In the fall of 2011 I conducted a workshop based on the New Era of Participation at the 4A’s strategy festival in NYC – and I admittedly ruffled a few feathers when I talked about the end of planning as we know it. I depicted a new era of participation that went beyond the siloed functions of account planning, media planning, digital strategy and even connections planning – to characterize a new way of “uber strategizing.” And I introduced a dynamically inspired and highly collaborative way of thinking, that’s born out of participation as the end of the means of a purposeful idea that fosters deeper levels of human involvement.
Since then, and during the past six months in particular, I’ve been experimenting and thinking about participation as a new form of brand currency that goes beyond the passive behavior of “recommending to a friend,” “liking” or “following” a brand. Increasingly, I am beginning to wonder if participation isn’t quite simply a new measure of tactile brand intimacy and behavioral affinity that exists when “people and brands interact together.” In that way, participation is both shaped and underscored by a measured behavior – or put another way, it’s a combination of behaviors that are defined by proactive brand verbs such as “join, play, buy or share” that only exist when people fully buy into a brand purpose. As an example and to make my point, think of the award winning work for Nike Fuel Band – that unleashed the inner athlete in all of us – and inspires us to “just do it” through the power of technology, to create a whole other level of brand participation that goes well beyond a Nike running shoe.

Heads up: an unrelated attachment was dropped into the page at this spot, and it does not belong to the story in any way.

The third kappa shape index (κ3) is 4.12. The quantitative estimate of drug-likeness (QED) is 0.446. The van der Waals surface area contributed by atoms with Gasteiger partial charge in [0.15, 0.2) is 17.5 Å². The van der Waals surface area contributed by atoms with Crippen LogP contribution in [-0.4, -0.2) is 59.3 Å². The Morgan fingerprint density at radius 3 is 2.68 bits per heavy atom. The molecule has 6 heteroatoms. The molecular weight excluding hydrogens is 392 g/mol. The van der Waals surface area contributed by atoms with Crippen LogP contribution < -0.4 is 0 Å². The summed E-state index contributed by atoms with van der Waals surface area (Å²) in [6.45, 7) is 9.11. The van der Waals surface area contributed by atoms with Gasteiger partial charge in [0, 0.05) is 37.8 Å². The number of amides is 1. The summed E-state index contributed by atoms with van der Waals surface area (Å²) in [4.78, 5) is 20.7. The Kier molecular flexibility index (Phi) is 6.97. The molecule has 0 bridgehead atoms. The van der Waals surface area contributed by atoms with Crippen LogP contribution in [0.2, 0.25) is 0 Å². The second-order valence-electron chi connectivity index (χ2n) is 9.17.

Now, you may or may not use the words “participation” to interpret or even describe what I am talking about. Although irrespective of whatever you call it, I suspect that you may agree that more brands and more agencies, have woken up to the realization they can no longer just message their way to marketing success. Today, the bar for attaining consumer engagement is much higher – and our brightest minds at agencies are now tasked with finding more skillful ways of tapping into human behavior – that are more about creating ideas that entice participation, and not just advertising ideas. The birth of the digital age, rapid advances in technology, and the voracious human desire for content has given all brands and all marketers the equal opportunity to do that – with or without a big budgets.